Experts around the world are debating how we should tackle climate change, and agreements are being made or broken to that end. One interesting article published on Physics.org speaks to the value of looking to one of the most diverse, adaptive environments in the world: our coral reefs. Yet, in a twist of fate, the environments most effected by global warming may also provide the key to solving the issue.
In the article, “Great Barrier Reef Hiding Priceless Tech Treasures” by the University of Queensland, authors talk through the value that is yet untapped in our global coral reefs. In fact, Professor Bernard Degnan from UQ’s Centre for Marine Science is quoted as saying that common Great Barrier Reef creatures have evolved remarkable features that are now the basis of scientific breakthroughs in renewable energies, next-gen materials, and other fields.
“The reef should be recognised as a place of infinite value–not simply in terms of habitat, or its commercial value to fishing and tourism–but for its potential role in inspiring tech breakthroughs to address global challenges… It is home to many examples of adaptive ingenuity that are underpinning exciting projects and ideas around the world… Thousands of reef species have developed innovative solutions to live in a harsh and competitive marine environment, and we should be inspired by them to address global problems like climate change.”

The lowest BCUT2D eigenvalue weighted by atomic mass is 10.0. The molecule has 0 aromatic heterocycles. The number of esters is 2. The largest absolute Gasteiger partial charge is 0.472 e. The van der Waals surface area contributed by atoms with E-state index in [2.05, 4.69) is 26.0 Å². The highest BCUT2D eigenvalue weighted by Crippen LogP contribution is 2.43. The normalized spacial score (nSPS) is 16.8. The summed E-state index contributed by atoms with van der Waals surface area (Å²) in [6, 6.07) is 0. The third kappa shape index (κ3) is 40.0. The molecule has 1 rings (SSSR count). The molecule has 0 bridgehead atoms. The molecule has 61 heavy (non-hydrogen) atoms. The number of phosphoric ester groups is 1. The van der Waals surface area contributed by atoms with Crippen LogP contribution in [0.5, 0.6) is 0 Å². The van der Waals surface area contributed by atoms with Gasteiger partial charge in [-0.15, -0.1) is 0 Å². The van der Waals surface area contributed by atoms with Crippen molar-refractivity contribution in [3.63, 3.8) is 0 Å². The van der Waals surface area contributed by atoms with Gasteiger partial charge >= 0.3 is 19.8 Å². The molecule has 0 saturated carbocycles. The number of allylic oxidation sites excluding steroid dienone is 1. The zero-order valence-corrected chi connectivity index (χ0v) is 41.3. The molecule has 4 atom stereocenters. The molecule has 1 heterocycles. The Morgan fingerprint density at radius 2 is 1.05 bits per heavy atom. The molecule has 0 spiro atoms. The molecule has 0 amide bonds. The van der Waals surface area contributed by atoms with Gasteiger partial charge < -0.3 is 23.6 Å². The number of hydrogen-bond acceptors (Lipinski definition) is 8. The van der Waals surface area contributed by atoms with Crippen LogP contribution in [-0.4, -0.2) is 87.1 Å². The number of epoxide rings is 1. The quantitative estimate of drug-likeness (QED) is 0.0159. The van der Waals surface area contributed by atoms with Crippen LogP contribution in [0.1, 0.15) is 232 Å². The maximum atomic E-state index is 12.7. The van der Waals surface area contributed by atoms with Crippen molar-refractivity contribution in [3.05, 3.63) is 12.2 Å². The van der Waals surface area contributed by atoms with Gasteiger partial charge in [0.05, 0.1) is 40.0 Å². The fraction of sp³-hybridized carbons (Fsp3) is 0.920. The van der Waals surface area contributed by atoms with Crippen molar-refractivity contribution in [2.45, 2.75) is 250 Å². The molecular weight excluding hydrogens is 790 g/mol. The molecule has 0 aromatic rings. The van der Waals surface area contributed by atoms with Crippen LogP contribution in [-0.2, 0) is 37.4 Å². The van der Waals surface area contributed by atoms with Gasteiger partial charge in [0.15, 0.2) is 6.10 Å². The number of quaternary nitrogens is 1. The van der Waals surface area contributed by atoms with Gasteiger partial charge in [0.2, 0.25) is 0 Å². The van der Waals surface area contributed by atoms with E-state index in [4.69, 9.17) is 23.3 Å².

The article notes that global research has found that sea sponges, snails, or squirts have evolved amazing abilities:
“For instance, sea sponges are capable of making glass of a purity unmatched by even the best fibre optic glass humans can produce–and it’s done without chemicals, heat or energy–just with seawater. Sponges filter litres of seawater to high purity each day and, in concert with the microbes that live inside them, produce complex chemicals of high value.”
It is incredible to think of the vast unknown possibilities presented by the global reef system. I find in reading this article that the sage words of H.P. Lovecraft are appropriate:
“From even the greatest of horrors, irony is seldom absent.”
“How does climate change affect coral reefs?” (NOAA)
“Coral reefs and climate change” (IUCN)
“Can Corals Adapt to Climate Change?” (UCDavis)
Reality Changing Observations:
1. What do you think about global warming’s affect on coral reefs?
2. What else could we be doing to help preserve the coral reefs?
3. What can you do to help drive this type of technological advancement?